3 3 Henry II s words if there are independent causes that join with Henry II s utterance to bring the four knights to Canterbury Cathedral to murder a Becket. But, in the case of God s creation, there are no independent causes that join with God in the actualization of the world: indeed, on the Molinist picture, there is nothing in the world that is, in any relevant sense, causally independent of God s creative act. Since there is risk of misunderstanding here, it is perhaps worthwhile for us to add that, while the prevolitional status of middle knowledge does nothing to alter the fact that God is the cause of everything in the world (other than God), the prevolitional status of middle knowledge does make a difference to the sense in which God is responsible for various features of the world. On the one hand, God s natural knowledge and God s middle knowledge are constraints on God s creative activities: at least in the latter case, God might have preferred that what he knows through his middle knowledge were other than it is; but, on the other hand, God s free knowledge reflects the outcome of a free decision that God makes taking the constraints imposed by his natural knowledge and his middle knowledge into account. God s creation in the light of his middle knowledge need not be understood as a full endorsement of what is known to him through his middle knowledge: perhaps some things that are caused by God are fully willed by God; but other things that are caused by God receive a less enthusiastic endorsement from him. On the assumption that our worry is well-taken, we should amend the account of counterfactuals of creaturely freedom, taking them to be all counterfactuals of the following form that have a contingent truth-value prior to God s creative decision: If creaturely essence P were instantiated in complete circumstances C at time t, the instantiation of P would do A. Henceforth, we assume that this amendment has been made. Familiar Objections Molinism faces a number of fairly well-worn objections, the first of which was largely aired in the preceding section. 1. There can be no such things as counterfactuals of creaturely freedom contingently true claims of the form if creaturely essence P were instantiated in complete circumstances C at time t, the instantiation of P would do A if God exists and has the creative role that Molinists assume. For, if God exists and has the creative role that Molinists assume, then any complete specification of circumstances will include the fact that God created taking into account the fact that, for example, A would do X were these very circumstances to arise. But it is a necessary truth that, if God actualizes a world taking account of the fact that A would do X in C were that very world actualized, then A does X in C in that world. In other words, for any complete specification of circumstances, it is not a contingent matter whether the instantiation of P would do A in those completely specified circumstances. (See Hasker (1989) (2011).)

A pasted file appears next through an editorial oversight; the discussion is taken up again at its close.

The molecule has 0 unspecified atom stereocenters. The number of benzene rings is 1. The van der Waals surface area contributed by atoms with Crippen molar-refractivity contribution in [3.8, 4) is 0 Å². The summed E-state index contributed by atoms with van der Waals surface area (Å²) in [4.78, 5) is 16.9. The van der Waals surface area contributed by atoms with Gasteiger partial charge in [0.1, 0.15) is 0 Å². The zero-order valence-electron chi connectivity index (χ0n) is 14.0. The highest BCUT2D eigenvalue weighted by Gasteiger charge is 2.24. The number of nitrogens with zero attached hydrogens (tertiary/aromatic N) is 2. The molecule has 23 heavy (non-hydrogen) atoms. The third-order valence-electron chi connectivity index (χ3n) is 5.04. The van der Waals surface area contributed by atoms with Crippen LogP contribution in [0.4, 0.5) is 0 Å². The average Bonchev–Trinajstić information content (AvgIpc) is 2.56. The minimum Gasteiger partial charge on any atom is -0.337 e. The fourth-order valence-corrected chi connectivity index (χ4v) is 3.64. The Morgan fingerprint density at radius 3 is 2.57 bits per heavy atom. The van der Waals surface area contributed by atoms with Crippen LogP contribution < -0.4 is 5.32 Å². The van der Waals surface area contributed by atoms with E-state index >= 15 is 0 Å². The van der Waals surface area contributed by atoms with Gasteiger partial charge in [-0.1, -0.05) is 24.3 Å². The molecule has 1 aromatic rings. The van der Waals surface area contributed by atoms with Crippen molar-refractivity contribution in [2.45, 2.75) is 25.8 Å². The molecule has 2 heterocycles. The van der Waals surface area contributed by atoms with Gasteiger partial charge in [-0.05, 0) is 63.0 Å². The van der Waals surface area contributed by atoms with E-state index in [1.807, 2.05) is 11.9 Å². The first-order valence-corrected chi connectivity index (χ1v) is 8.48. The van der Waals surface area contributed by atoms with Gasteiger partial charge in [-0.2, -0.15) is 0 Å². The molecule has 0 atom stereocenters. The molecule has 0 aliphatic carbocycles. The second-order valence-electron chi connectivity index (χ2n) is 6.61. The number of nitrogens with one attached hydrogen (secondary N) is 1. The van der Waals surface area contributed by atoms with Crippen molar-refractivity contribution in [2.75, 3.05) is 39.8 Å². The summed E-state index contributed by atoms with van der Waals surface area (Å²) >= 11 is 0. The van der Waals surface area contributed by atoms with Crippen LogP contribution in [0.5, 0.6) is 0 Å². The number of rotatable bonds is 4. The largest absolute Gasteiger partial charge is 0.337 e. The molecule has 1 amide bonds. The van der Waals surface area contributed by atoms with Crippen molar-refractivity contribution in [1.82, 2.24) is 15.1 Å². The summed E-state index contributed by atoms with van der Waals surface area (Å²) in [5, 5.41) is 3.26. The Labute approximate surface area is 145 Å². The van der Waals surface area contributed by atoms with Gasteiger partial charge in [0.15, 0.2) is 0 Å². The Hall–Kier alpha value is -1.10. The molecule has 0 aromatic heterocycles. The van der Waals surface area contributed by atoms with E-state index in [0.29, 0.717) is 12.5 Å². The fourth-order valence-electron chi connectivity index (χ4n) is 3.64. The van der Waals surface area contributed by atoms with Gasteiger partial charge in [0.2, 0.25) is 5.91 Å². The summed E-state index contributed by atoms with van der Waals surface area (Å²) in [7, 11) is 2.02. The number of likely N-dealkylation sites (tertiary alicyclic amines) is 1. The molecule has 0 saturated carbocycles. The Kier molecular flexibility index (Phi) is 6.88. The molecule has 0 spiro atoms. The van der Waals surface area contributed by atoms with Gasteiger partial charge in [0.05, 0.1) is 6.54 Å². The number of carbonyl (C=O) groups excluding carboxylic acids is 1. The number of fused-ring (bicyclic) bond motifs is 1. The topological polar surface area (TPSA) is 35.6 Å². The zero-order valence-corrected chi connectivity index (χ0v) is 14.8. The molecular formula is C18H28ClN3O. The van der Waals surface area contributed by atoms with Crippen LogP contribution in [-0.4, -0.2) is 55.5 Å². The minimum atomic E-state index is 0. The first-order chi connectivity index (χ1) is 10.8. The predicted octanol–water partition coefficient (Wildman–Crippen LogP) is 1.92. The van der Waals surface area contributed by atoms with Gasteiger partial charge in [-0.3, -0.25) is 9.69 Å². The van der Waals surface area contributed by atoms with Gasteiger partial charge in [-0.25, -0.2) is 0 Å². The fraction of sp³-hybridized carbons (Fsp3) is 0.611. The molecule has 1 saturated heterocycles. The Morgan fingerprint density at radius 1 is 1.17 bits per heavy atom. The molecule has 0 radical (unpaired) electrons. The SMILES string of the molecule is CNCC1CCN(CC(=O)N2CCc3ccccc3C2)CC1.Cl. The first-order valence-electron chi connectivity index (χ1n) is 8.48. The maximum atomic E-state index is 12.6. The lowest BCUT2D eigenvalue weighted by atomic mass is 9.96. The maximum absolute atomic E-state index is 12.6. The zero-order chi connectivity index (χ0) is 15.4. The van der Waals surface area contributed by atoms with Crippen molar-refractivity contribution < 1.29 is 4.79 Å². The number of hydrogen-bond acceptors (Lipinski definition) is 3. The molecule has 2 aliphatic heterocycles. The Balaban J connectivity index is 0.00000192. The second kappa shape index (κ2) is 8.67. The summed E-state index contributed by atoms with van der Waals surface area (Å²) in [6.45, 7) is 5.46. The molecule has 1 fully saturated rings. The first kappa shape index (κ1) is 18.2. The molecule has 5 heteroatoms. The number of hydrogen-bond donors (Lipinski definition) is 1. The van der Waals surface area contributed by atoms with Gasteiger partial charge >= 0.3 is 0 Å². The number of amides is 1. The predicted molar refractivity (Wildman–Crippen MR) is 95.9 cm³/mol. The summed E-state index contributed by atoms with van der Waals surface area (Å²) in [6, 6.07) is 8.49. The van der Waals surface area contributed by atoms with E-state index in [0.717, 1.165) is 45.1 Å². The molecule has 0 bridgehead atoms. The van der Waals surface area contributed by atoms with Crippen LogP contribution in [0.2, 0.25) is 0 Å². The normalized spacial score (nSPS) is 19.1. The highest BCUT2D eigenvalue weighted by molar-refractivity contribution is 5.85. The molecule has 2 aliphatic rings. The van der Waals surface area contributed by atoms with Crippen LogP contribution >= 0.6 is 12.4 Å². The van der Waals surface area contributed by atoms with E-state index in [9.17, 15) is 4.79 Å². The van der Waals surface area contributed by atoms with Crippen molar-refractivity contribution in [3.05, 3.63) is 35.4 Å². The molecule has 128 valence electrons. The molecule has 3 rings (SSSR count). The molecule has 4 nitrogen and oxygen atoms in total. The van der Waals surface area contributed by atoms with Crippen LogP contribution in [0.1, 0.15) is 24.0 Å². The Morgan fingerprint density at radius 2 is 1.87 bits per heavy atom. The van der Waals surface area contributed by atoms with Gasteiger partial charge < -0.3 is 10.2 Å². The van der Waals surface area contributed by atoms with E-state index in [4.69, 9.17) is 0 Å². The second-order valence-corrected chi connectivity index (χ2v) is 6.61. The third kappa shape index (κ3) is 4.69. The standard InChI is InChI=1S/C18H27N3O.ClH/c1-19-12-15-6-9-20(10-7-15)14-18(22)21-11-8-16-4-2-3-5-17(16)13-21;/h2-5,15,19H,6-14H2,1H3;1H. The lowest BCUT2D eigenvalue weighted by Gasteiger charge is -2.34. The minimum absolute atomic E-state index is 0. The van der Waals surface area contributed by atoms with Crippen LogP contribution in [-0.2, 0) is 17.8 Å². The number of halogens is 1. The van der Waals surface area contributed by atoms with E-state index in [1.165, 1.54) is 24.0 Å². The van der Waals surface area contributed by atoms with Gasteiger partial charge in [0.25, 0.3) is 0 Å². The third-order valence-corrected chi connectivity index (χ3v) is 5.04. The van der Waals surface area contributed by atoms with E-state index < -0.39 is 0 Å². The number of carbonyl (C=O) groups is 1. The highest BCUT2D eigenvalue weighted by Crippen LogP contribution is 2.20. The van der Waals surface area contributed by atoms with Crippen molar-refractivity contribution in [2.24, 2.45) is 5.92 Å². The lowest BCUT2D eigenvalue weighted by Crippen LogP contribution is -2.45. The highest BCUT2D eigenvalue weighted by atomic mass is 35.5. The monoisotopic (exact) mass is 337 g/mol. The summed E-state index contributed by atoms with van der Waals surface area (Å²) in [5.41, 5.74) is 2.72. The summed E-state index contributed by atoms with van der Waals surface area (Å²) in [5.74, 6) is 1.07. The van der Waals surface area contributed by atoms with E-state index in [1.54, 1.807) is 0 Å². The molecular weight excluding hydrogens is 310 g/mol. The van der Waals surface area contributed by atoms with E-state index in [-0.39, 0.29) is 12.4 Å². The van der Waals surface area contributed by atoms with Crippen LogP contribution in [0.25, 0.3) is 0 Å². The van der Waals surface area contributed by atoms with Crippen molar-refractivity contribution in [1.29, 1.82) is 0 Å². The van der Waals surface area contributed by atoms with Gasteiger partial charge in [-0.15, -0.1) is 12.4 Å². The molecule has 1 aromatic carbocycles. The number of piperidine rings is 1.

4 4 2. If there were to be such things as counterfactuals of creaturely freedom true prior to God s creative act, then there would be ungroundedly true counterfactuals of creaturely freedom. But, quite generally, there cannot be ungroundedly true claims; and, more specifically, there cannot be ungroundedly true counterfactuals. Of course, the prospects for making out this objection depend upon the further assumptions that one is prepared to make about grounding and truth-making, and upon the metaphysical commitments that one is prepared to take on. But if, for example, one is inclined to think that all true claims must be grounded in the actual properties of actual things, then it is hard to see how one could also think that there could be counterfactuals of creaturely freedom true prior to God s creative act, when God is the only thing that exists, and the counterfactuals of creaturely freedom are supposed to be true independently of God. (See Adams (1987) and Zimmerman (2011).) 3. Suppose that, as argued above, it is not a contingent matter whether an instantiation of P would do A in any completely specified circumstances. Then, clearly, if A s doing X in those completely specified circumstances is to be free, the notion of freedom at issue cannot be one that accepts the Principle of Alternative Possibilities. For the Principle of Alternative Possibilities tells us that one acts freely only if, in the complete circumstances in which one acts, one could have done other than one actually did. Of course, whether one views this as an objection to Molinism depends upon the attitude that one takes towards the Principle of Alternative Possibilities. Some say that what really matters for freedom is whether an agent has counterfactual power over the past: whether it is true that, had the agent done otherwise, the past would have been different. But even a hard determinist who thinks that the laws are necessary can suppose that agents have counterfactual power over the past in that sense. So, at the very least, those Molinists who would eschew the Principle of Alternative Possibilities have unfinished business explaining their conception of freedom. 4. Friends of the Consequence Argument against compatibilism may well be tempted by the following objection to Molinism. Suppose that an agent S freely performs an action A in circumstances C. Given that counterfactuals of creaturely freedom are true prior to God s creative activity and constrain that creative activity it seems that S has no choice about whether, if S were in C, S would freely do A, nor any choice about whether S is in circumstances C. But, if S has no choice about whether, if S were in C, S would freely do A, and S has no choice about whether S is in circumstances C, then S has no choice about whether S freely does A. But friends of the Consequence Argument cannot accept that S has no choice about whether S freely does A: for them, it is constitutive of S s freely doing A that S has a choice about whether S does A. Of course, not everyone accepts the Consequence Argument: but libertarians who do not accept the Consequence Argument at least have unfinished business explaining why they are libertarians. (See Perszyk (1998) and Mares and Perszyk (2011).) 5. Molinism relies crucially upon a conception of complete circumstances of action. Flint ((1998), 47) tells us that the complete circumstances of an action include everything that is causally anterior to the action. But Flint ((2011), 40) says that the complete circumstances of an action include only those causally anterior things that are fixed, settled and utterly beyond our control. However, if we suppose that we have counterfactual power over God s creative decision, then a serious question arises whether there is anything causal that belongs to the complete circumstances of an action. And